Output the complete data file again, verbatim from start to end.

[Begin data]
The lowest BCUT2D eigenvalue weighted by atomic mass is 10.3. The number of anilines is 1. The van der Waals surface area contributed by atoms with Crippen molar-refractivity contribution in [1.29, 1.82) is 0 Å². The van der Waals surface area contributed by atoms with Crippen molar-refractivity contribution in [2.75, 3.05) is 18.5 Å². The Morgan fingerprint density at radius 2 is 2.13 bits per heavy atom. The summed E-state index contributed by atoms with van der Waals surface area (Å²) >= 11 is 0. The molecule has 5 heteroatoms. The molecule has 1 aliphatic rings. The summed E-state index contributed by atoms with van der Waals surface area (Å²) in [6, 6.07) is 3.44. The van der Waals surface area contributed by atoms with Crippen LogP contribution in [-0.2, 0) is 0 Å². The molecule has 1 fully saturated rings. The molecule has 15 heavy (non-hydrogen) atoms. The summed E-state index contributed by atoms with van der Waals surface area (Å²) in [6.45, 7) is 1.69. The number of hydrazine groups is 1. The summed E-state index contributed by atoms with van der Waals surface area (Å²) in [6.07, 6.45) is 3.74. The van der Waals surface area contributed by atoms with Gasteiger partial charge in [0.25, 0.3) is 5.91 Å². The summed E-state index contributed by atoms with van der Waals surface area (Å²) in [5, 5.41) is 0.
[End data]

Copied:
The lowest BCUT2D eigenvalue weighted by atomic mass is 10.3. The number of anilines is 1. The van der Waals surface area contributed by atoms with Crippen molar-refractivity contribution in [1.29, 1.82) is 0 Å². The van der Waals surface area contributed by atoms with Crippen molar-refractivity contribution in [2.75, 3.05) is 18.5 Å². The Morgan fingerprint density at radius 2 is 2.13 bits per heavy atom. The summed E-state index contributed by atoms with van der Waals surface area (Å²) >= 11 is 0. The molecule has 5 heteroatoms. The molecule has 1 aliphatic rings. The summed E-state index contributed by atoms with van der Waals surface area (Å²) in [6, 6.07) is 3.44. The van der Waals surface area contributed by atoms with Crippen LogP contribution in [-0.2, 0) is 0 Å². The molecule has 1 fully saturated rings. The molecule has 15 heavy (non-hydrogen) atoms. The summed E-state index contributed by atoms with van der Waals surface area (Å²) in [6.45, 7) is 1.69. The number of hydrazine groups is 1. The summed E-state index contributed by atoms with van der Waals surface area (Å²) in [6.07, 6.45) is 3.74. The van der Waals surface area contributed by atoms with Gasteiger partial charge in [0.25, 0.3) is 5.91 Å². The summed E-state index contributed by atoms with van der Waals surface area (Å²) in [5, 5.41) is 0.